Our Family is Blessed


by Edward E. Ohlbaum

posted January 2006



f all the Oelbaum forebears who made their mark in business, education, law, the arts, science and Jewish theology, no one was more highly respected or more widely renowned than Rabbi Elimelech of Lizhensk, (1717-1787) the legendary founder of Tzadikism who spread Hassidism in 18th-century Eastern Europe and whose gravesite became a magnet for those who sought miracles.


Not that he was the only ancestor who was a highly respected rabbi; indeed, there were a dozen, at least, some of whom were also accorded the title Tzadik, or “righteous person,” and some of whom also had authored highly regarded Hassidic commentaries such as Rabbi Elimelech’s “Noam Elimelech.”  


One of the foremost of our family’s renowned rabbis was Rabbi Yaacov Yitzhak Horowitz (1745-1815), known as the Chozeh (or Seer) of Lublin.  Although blind, he was said to be able to see into people’s souls.


Among the other most highly revered rabbis in our family were Rabbi Elimelech’s brother, Rabbi Meshulam Zusha of Anipoli, his three sons, Rabbi Elazar of Lizhensk, Rabbi Lipa Eliezer of Chemelnick and Rabbi Yaacov of Maglanitza, and his grandson, Rabbi Shimon ben Yisroel Arye Lieb Oelbaum Mariles of Jaroslaw (1759-1850).


While Reb Yaacov Koppel Likover (d. Feb. 20, 1769) was the Oelbaum family’s undisputed patriarch, it was Reb Yaacov Koppel’s son, Rabbi Yisroel Leib Oelbaum (1740-Mar. 30, 1812), who was married to Rabbi Elimelech’s daughter, Ettel. In addition to Rabbi Shimon, their other children were Yaacov Koppel Oelbaum, Moses Elbaum and Hinda Sprinza Hirshfeld.


An elderly granddaughter of Yaacov Koppel’s son, Joseph (1860-1926), wrote to preserve the story which her mother told her as a child.



ive generations before mine,” Marta Jolles Green (1920-2002) wrote in 1987, relating a story she was told as a child by her mother, Ida Oelbaum Jolles Kohlberg, “there was a wise and wonderful man. People traveled to see him from near and far. He could cure the sick and succor the downcast. He could solve all sorts of problems. They called him a ‘Wunder Rabbi’, which means a miracle rabbi.  He was my grandfather’s grandfather …He performed miracles of healing and advice, and he lived to a ripe old age, but when he died, he reached out to us, his descendants. He had an inscription put on his gravestone which gave a blessing to his children and his children’s children for at least 10 generations. And it also directed that whoever tries to do them harm will have twice as much harm befall him.”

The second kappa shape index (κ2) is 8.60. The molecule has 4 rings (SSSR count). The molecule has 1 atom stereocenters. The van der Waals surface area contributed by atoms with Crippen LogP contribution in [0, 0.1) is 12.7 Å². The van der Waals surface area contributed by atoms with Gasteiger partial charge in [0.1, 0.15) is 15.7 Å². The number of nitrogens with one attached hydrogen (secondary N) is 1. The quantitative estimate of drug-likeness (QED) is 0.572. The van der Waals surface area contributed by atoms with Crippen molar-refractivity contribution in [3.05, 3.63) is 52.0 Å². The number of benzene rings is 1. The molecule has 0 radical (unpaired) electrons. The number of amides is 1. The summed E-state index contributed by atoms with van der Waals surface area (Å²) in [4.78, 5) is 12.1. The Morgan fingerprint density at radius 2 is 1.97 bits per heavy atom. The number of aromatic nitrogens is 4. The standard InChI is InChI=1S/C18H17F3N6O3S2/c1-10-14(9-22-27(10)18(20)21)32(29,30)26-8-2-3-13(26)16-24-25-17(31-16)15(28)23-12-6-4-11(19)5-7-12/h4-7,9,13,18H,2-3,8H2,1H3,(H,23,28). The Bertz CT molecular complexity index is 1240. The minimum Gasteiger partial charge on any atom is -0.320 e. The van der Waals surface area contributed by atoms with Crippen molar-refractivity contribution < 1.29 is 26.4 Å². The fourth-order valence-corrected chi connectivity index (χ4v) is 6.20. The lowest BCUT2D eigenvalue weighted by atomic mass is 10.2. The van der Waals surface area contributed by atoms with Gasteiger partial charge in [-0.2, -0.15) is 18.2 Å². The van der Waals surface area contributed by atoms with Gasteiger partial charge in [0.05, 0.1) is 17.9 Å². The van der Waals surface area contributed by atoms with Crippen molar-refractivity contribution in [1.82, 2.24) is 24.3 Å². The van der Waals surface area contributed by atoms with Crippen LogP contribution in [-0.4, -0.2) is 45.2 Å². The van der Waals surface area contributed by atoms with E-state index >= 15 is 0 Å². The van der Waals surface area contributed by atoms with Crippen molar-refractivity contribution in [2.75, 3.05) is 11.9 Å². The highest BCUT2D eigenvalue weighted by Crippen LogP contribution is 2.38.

“I always felt protected after hearing this story – for the rest of my life,” Marta wrote. “And this protection goes for most of you who will read this, whether you are aware of it or not. Our family is blessed.”


The poet Shalom Yam described the typical goings-on at the famous gravesite in a poem entitled Lizhensk of Rabbi Elimelech:



he gravesite that was famous
In the region as well as the world
Of the Tzadik Rabbi Elimelech, and the splendor of his holiness
All the households of Lizhensk basked in his influence.

The cave in which was found the grave was located close the synagogue and Mikva
It implanted in all who cared for it hope and expectation,
By means of a “kvitel” left at the grave
One can express one's wishes, and the soul of the Tzadik will assist.

The gravesite was bustling on weekdays and Sabbaths,
Everyone comes together with his troubles to the gravesite;
One is barren, or finds it difficult to give birth,
Another was abandoned by her husband,
Still another has been struck by financial difficulties,
A couple needs to marry off a child,
Another requires a match for himself,
For since he became a widower his world has darkened;
All of them turn themselves,
Turn to the gravesite.
The gravesite is always bustling
Something is always taking place there.     


The impact of Rabbi Elimelech was particularly evident on the 21st of Adar, the yahrzeit of the Rabbi’s death. It became a holiday itself when Jews from far and wide trekked to the gravesite.  And such pilgrimages continued into the 21st century as tens of thousands of Hassidic Jews from all over the world come to the gravesite on this hallowed date each year. Y. Rotman described it like this in his work called Lizhensk (The synagogue, people, and events)  

“One week prior to this day, the train would daily bring in new Jews who were not local; horse drawn wagons filled with men and women covered with snow and ice plied the streets; and large colorful busses came from near and far; Jews came in brimmed hats, wide hats, Hassidic hats, home made velvet hats and even colored modern hats, with long Kapotes or short Hungarian cloaks, white socks, shoes without laces, heavy wagoneers boots, or captain's gaiters. There were Jews with long white beards or short trimmed beards, short payos or curly payos. The eyes were red from tears, tears due to family troubles, and the hearts were heavier than stones, laden with many requests. They came to weep and to pour out warm tears on the grave of the Tzadik at the time that they kiss the gravestone.”

”They would come yearly to place their notes which detailed in trembling writing their list of woes. They prayed, supplicated, danced solemnly and jumped, gave charity and donations, and pushed themselves to pour out their woes.”

”In the midst of all the sobbing, they danced, made noise, sang, and sang enthusiastic Hassidic songs. They took pride in themselves, in their Tzadik, and in the breadth of their spirit.”

May the merit of the Tzadik Rabbi Elimelech of Lizhensk protect us all. Amen.




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